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Pittsburgh Theft Defendant Points Finger at Neighbor

Pittsburgh Theft Defendant Points Finger at Neighbor


Our Pittsburgh theft defense attorneys know that there are a number of ways to create reasonable doubt in a Pittsburgh theft case.

However, it's important for defendants to discuss these options first with an experienced attorney. Otherwise, they may end up facing other charges, such as perjury or obstruction of justice.

According to news channel CBS Pittsburgh, a city employee purchased some $10,000 worth of chainsaws with taxpayer dollars, which he then turned around and stole - and possibly stole - the equipment.

What may have made matters worse for him, however, is that once the chainsaws went missing, he pointed the finger at his neighbor.

This highlights an important point when it comes to your Pittsburgh criminal defense: If you're being investigated for a crime, you absolutely should not give a statement to police without first consulting with your Pittsburgh criminal defense attorney. That said, you also should not lie to police either. What this does is destroy your credibility - which may be important to keep intact if your case goes before a jury. And almost guaranteed, if you lie to police, they and prosecutors will make an issue of it later on in court.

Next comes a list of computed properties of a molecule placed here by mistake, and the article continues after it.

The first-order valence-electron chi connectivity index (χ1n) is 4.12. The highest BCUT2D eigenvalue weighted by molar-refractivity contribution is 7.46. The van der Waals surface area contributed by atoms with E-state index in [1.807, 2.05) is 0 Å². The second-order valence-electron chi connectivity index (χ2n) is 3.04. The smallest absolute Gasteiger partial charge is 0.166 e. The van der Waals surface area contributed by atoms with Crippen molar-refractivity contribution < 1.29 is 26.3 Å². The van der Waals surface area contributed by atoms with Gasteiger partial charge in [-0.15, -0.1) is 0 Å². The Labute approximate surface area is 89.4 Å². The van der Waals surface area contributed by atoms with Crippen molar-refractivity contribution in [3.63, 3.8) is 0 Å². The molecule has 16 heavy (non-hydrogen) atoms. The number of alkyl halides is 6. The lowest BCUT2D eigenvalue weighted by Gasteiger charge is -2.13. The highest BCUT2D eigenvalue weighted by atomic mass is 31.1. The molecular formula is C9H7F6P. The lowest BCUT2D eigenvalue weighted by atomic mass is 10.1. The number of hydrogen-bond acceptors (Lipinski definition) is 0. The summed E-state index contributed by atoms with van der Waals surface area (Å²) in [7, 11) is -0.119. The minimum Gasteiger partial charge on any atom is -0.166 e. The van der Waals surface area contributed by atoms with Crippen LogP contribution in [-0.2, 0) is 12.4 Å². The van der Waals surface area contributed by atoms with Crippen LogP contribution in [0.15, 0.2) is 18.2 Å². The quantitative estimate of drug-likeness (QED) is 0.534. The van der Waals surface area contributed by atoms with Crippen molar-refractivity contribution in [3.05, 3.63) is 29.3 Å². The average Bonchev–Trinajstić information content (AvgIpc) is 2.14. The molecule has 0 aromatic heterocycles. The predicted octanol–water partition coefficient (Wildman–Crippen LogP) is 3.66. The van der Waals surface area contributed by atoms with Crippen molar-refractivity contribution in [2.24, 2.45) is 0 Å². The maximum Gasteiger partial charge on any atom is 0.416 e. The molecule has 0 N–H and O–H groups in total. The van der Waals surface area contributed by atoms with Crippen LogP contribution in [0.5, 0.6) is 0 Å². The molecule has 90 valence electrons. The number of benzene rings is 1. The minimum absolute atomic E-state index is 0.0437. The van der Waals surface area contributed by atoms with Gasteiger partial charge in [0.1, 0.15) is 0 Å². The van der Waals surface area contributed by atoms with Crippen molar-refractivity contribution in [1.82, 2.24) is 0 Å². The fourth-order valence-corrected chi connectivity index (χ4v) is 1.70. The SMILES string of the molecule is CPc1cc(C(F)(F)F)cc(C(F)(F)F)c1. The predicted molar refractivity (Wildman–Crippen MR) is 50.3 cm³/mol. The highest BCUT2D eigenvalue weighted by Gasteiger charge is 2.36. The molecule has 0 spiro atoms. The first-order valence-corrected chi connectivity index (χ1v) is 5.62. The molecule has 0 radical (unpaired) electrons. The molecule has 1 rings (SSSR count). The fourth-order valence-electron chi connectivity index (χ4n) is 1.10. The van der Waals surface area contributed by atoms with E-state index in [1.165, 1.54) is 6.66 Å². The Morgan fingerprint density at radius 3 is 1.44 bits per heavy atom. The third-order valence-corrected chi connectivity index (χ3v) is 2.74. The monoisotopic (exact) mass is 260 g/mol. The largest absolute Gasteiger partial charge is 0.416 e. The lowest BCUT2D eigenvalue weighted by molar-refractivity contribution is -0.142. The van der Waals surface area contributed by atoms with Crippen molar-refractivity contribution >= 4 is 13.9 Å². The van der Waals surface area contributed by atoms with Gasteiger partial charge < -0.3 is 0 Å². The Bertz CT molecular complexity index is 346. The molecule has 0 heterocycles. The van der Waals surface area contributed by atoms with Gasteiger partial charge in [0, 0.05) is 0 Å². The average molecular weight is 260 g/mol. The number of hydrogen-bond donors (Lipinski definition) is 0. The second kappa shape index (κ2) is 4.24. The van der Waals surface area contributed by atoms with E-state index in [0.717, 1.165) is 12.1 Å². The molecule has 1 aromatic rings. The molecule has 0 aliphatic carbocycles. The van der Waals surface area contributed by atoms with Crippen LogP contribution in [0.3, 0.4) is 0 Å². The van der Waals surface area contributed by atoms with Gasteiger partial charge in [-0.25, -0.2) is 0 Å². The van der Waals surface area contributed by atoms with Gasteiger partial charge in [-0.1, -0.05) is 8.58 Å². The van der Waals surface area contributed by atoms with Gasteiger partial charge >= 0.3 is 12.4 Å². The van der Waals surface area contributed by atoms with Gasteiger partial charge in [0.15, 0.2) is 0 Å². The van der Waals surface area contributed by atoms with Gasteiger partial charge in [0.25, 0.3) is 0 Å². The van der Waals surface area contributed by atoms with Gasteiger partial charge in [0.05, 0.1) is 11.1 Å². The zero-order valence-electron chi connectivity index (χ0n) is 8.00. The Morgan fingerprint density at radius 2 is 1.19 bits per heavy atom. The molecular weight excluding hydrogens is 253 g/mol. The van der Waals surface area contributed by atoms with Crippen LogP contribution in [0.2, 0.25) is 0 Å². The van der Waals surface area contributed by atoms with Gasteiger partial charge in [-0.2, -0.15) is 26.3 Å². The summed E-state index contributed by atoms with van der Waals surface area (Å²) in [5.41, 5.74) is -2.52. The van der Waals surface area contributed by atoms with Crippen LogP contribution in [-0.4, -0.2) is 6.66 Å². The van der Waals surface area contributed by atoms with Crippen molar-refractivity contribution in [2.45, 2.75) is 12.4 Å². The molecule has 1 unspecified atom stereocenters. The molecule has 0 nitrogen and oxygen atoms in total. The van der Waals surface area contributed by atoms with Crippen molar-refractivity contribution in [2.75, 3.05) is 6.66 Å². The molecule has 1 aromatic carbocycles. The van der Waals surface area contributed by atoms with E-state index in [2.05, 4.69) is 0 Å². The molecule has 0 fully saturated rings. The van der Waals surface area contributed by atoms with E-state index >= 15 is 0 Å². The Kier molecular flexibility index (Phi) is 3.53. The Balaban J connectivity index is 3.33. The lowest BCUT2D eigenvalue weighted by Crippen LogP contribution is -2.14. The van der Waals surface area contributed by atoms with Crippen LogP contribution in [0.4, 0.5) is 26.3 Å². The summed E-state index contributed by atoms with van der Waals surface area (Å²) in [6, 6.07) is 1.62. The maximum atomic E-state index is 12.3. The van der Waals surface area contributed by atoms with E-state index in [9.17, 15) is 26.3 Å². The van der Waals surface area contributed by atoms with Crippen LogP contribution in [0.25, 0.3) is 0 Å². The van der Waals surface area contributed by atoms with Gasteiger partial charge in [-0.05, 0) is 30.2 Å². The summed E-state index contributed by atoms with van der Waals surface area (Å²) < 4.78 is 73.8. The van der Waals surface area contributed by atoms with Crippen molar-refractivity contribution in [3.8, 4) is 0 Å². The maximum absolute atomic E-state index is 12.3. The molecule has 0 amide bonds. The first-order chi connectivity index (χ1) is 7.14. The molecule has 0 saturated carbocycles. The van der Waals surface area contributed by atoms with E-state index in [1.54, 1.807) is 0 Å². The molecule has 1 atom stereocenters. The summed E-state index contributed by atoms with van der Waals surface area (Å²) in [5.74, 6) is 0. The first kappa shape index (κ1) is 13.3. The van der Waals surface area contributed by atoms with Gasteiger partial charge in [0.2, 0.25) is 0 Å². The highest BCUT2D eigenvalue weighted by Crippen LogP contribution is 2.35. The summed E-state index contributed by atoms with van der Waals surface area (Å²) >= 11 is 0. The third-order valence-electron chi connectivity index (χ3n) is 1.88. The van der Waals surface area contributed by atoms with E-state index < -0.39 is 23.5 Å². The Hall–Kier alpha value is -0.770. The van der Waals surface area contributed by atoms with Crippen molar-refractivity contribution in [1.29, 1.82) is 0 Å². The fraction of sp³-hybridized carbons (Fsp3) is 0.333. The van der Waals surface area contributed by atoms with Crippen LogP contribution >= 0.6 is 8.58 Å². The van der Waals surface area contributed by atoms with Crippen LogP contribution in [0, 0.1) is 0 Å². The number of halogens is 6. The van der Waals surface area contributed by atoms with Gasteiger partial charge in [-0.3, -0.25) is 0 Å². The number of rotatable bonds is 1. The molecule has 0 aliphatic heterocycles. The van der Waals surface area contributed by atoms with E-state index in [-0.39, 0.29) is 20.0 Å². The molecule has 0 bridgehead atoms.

In this case, the employee reportedly purchased the chainsaws without permission from the city.

He then reportedly had stored the chainsaws in his own basement. Then, according to police, he reported the chainsaws stolen.

Investigators say the employee went so far as to plant a hammer in the yard of a neighbor, in hopes of implicating him in the larger theft.

What may present even more challenges for his attorneys was that he gave a media interview shortly after reporting the theft, saying that he had been trying to do something good, and was taken advantage of by someone in his own neighborhood. He described the theft as "scary."

It's not clear from the report how police determined it was actually the employee who planted the hammer - and that may be an important point for his Pittsburgh criminal defense attorneys to focus on.

He was subsequently arrested on a charge of grand theft and released on $5,000 bail.